Views

|

Who Owns a Woman’s Body? Not Who You Think.

Why treating the female body like property misses the gospel and fails the unborn.
Who Owns a Woman’s Body? Not Who You Think.
Image: Illustration by Daria Kirpach / Salzmanart

Modern feminism has spent the last century fighting to give women the freedom to have jurisdiction over their voting rights, their ambitions, and their bodies. Some of the movement has done great good. But some of it has done great harm by reinforcing a common and problematic idea: that women’s rights ought to be understood in terms of property rights. “Owning your own body” seems like a natural enough freedom—who wouldn’t want it?—but in fact, it delivers a reductionistic conception of human flourishing that fails both women and the unborn.

We see this most clearly in the abortion debate, vaulted into the public square 46 years ago with the landmark Supreme Court ruling on Roe v. Wade. Both this ruling and the subsequent Planned Parenthood v. Casey decision codify an ownership view of the self. Women’s bodies are a form of property, and with this property comes the constitutional “right of privacy,” wrote Roe’s majority Court. In practice, that means a man is given a temporary invitation to trespass, and the fruit of that act (if any) belongs to the woman—at least until the child crosses from womb to world.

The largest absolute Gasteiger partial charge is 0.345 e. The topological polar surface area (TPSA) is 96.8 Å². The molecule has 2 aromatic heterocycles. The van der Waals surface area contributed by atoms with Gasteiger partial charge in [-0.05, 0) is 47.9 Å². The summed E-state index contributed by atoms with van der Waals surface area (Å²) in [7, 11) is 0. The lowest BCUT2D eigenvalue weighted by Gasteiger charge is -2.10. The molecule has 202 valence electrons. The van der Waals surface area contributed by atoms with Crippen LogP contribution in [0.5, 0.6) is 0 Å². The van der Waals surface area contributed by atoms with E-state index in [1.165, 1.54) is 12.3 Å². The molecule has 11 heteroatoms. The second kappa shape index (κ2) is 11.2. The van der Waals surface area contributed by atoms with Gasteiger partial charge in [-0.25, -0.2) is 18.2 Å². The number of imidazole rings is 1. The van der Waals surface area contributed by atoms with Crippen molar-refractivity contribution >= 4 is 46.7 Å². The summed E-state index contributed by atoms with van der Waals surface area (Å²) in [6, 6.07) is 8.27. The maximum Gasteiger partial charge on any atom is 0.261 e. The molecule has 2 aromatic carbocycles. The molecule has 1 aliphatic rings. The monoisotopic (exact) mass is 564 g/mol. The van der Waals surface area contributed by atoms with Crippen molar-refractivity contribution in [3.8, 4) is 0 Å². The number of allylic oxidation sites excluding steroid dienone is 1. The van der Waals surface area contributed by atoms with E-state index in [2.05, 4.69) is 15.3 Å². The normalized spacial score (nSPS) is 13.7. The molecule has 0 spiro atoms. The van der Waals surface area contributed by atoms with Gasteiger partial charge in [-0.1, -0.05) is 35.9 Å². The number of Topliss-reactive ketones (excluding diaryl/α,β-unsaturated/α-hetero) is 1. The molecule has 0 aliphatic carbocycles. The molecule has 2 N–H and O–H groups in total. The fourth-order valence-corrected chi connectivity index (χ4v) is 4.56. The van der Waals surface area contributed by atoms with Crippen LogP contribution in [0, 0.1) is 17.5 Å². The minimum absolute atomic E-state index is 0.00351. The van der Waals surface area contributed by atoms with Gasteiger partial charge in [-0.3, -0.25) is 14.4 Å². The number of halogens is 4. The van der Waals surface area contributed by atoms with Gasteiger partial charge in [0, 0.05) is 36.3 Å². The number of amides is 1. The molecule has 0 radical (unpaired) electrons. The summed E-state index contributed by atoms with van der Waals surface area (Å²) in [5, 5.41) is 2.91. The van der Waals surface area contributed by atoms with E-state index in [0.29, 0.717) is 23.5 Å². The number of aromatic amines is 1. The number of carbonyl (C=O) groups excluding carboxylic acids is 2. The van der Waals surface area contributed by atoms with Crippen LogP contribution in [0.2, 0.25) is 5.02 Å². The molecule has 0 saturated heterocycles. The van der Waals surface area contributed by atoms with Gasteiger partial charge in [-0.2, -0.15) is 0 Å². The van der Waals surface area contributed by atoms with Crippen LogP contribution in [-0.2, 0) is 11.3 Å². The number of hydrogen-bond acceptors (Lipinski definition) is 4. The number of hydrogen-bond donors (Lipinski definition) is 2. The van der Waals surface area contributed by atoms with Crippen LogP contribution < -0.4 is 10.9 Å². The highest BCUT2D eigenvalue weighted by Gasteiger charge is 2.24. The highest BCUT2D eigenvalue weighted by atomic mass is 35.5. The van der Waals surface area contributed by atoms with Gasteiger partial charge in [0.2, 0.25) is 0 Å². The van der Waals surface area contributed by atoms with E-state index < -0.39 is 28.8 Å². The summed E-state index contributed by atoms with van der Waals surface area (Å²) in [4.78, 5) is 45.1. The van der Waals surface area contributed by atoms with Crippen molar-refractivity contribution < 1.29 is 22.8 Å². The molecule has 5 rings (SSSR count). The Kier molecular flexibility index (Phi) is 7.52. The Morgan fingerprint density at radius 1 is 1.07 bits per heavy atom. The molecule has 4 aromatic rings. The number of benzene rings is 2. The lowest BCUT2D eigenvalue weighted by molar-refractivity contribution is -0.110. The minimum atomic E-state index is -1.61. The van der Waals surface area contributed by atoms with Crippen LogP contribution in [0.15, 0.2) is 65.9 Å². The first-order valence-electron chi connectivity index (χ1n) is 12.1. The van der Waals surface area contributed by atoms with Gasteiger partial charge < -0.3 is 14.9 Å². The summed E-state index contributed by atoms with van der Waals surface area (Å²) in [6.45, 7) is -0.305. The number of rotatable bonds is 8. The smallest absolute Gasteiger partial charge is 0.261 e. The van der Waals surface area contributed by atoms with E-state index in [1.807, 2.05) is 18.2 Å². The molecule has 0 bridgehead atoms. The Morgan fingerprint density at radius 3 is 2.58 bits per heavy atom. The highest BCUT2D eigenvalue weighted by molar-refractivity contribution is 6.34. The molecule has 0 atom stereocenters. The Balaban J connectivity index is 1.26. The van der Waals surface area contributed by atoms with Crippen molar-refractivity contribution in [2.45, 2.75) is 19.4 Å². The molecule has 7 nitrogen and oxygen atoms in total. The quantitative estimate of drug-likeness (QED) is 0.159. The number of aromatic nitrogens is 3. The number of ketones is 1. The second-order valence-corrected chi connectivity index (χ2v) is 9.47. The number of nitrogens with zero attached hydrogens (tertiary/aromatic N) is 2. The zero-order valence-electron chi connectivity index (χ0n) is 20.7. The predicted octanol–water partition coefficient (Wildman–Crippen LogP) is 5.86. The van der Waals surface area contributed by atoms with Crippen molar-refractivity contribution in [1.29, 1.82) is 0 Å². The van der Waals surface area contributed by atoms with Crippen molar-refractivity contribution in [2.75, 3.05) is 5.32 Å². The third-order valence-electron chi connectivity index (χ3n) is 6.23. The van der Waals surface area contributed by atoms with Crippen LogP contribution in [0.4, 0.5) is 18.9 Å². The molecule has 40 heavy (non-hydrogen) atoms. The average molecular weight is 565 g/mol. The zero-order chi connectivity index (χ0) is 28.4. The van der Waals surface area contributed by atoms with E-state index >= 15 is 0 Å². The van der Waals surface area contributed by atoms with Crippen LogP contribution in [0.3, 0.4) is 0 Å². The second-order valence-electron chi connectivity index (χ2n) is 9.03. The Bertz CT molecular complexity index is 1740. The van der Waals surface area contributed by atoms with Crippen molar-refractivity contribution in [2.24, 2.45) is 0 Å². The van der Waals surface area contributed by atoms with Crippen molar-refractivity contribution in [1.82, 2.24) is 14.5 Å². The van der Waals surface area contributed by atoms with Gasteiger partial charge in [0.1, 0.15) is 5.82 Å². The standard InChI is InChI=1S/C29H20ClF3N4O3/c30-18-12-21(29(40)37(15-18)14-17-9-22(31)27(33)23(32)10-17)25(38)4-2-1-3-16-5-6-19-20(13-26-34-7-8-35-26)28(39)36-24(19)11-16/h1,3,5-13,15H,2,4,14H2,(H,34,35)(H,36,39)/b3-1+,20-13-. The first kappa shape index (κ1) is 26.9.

You don’t have to search far to find arguments for ownership. In response to Judge Brett Kavanaugh’s confirmation to the Supreme Court, Planned Parenthood put out a statement that women deserve “the right to control [their] own bodies.” The hallways of Twitter have echoed with a related imperative—that men should “stop controlling women’s bodies.” And the third annual Women’s March will re-up the familiar rally cry, “My body, my choice.”

Advocates of the private ownership view claim that it ...

Subscriber access only You have reached the end of this Article Preview

To continue reading, subscribe now. Subscribers have full digital access.

January/February
Subscribe to CT and get one year free.
Read These Next
close